The UK Health Security Agency (UKHSA) confirmed the discovery of monkeypox in the UK earlier this month, with a total of 56 cases discovered country-wide so far.
The disease is rarely identified outside of Africa, but nearly 100 cases have been confirmed across Europe, North America and Australia during May, with a further 28 suspected infections according to data collected by the World Health Organization (WHO).
The cause of the outbreak is yet to be established and there is no clear connection between people infected with the disease and a single event.
In the wake of the spread, here is everything we know about monkeypox so far and the symptoms to look out for.
What is monkeypox?
Monkeypox is a viral disease affecting rodents and primates in rainforest areas of west and central Africa, related to smallpox and sometimes transmitted to humans.
It is called monkeypox because it was first identified in laboratory monkeys.
How can you catch monkeypox?
Monkeypox is usually caught from infected wild animals in parts of west and central Africa, and spread by rodents such as rats, mice and squirrels.
You can catch monkeypox if you're bitten or you touch the blood, body fluids, spots, blisters or scabs or an infected animal.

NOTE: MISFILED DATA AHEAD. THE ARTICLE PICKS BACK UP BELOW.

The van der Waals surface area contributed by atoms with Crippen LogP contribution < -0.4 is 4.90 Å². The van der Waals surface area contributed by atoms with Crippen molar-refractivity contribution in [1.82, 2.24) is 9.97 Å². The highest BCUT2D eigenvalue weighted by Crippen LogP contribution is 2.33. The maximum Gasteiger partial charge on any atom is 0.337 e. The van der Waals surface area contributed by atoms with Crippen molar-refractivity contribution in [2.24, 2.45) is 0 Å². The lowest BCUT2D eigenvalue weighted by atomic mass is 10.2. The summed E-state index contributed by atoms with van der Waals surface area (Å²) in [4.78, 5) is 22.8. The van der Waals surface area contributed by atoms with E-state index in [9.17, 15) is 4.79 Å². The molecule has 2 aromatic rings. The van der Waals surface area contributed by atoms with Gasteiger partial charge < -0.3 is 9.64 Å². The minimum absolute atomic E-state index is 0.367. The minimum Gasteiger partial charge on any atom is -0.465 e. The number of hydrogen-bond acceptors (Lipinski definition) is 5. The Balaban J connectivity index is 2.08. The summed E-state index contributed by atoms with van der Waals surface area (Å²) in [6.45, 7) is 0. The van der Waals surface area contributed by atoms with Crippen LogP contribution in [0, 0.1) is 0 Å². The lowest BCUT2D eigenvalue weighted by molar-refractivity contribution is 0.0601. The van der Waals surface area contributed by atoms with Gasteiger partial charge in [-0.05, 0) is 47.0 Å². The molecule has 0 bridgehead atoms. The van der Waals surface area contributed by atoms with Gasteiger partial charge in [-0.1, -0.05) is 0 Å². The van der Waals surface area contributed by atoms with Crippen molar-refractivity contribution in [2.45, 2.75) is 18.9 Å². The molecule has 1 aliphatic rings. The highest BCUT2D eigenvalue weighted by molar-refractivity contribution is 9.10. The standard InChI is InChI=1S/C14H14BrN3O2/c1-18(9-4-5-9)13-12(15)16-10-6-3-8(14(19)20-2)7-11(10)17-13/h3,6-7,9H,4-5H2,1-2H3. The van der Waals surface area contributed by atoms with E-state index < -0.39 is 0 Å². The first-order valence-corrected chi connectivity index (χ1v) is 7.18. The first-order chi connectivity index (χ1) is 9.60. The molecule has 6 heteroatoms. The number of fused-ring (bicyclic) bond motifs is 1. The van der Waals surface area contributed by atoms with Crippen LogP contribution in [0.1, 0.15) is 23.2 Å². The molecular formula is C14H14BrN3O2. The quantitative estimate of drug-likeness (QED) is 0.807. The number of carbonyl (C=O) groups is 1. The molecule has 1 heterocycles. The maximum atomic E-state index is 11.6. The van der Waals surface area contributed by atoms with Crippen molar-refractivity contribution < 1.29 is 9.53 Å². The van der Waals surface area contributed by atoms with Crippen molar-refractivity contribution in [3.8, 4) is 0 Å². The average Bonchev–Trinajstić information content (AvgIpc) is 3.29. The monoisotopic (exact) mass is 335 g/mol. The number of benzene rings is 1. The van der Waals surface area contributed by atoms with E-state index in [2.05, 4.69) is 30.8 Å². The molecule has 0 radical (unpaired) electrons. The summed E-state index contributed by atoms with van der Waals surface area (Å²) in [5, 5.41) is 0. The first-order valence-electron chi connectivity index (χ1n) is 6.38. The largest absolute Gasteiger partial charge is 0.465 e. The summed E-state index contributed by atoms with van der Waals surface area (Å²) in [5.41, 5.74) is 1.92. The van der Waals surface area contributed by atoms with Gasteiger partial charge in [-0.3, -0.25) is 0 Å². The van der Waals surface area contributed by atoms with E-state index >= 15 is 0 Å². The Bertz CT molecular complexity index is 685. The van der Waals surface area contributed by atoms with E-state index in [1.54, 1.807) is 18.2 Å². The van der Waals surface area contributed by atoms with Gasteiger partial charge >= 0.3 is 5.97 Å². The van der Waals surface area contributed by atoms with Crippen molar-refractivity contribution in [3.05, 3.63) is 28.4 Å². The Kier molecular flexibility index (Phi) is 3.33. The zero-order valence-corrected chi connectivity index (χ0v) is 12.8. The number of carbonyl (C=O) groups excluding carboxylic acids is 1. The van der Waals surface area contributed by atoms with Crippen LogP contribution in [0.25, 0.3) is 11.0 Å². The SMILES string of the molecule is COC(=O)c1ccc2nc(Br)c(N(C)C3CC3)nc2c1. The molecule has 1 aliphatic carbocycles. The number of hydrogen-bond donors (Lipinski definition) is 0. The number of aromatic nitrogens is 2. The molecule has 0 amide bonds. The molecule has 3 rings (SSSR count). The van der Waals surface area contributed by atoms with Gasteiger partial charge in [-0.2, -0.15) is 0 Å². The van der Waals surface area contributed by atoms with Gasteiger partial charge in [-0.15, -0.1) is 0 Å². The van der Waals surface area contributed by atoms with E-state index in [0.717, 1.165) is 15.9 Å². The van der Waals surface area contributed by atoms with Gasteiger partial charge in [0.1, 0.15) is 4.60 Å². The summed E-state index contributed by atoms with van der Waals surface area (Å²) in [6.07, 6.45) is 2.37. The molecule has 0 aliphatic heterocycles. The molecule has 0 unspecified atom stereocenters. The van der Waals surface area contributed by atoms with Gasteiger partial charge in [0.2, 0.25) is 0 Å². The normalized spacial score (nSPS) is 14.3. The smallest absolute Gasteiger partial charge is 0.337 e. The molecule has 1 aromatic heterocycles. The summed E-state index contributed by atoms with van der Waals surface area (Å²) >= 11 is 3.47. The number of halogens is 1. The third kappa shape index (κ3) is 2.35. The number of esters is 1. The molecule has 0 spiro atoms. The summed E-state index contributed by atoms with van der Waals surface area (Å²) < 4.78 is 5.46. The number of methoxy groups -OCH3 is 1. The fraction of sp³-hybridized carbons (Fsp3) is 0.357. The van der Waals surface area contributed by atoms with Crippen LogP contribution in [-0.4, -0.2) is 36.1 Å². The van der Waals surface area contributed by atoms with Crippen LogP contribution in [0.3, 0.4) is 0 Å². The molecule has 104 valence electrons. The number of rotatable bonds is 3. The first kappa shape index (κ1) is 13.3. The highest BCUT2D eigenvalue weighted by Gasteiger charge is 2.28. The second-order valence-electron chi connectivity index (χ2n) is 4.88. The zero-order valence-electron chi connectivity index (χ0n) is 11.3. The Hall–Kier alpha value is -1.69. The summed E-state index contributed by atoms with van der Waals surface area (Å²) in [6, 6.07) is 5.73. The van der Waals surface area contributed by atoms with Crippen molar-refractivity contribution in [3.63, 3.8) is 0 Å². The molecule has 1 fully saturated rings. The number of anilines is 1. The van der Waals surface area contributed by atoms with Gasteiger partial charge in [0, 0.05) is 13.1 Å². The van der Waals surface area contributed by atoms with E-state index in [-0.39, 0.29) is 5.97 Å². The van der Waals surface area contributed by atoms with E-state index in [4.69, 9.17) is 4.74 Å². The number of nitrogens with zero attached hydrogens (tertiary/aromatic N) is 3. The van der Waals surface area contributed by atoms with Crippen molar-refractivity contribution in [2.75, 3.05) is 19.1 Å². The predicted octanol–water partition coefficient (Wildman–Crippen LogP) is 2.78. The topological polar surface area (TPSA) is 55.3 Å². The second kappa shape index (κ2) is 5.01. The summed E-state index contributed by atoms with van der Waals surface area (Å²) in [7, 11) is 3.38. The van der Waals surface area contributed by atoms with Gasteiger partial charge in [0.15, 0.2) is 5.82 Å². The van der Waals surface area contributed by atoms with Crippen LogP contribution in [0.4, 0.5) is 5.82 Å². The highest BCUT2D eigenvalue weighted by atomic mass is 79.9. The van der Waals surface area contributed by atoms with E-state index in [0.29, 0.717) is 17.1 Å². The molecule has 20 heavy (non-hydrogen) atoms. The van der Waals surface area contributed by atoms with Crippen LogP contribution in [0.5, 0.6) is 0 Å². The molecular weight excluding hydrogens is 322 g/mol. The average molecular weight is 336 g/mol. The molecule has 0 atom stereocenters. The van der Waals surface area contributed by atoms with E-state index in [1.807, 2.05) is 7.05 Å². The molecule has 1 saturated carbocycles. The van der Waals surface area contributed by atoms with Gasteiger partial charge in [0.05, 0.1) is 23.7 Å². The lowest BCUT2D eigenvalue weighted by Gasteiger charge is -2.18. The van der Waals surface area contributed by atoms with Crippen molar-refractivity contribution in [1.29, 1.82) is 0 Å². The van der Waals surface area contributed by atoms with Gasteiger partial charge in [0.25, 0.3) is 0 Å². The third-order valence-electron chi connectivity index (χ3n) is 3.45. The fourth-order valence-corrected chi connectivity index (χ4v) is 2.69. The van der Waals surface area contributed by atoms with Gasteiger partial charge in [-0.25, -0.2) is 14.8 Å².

It may also be possible to catch monkeypox by eating meat from an infected animal that has not been cooked thoroughly, or by touching other products from infected animals .
How does monkeypox spread in humans?
Monkeypox can be spread through touching clothing, bedding or towels used by someone with the monkeypox rash, or by touching monkeypox skin blisters or scabs.
The coughs or sneezes of a person with the monkeypox rash can also result in transmission.
What are the symptoms of monkeypox?
The illness begins with:
- muscle aches
- swollen lymph nodes
Within 1 to 3 days after the first appearance of a fever, the infected person develops a rash, often beginning on the face then spreading to other parts of the body.
Lesions progress through the following stages before falling off: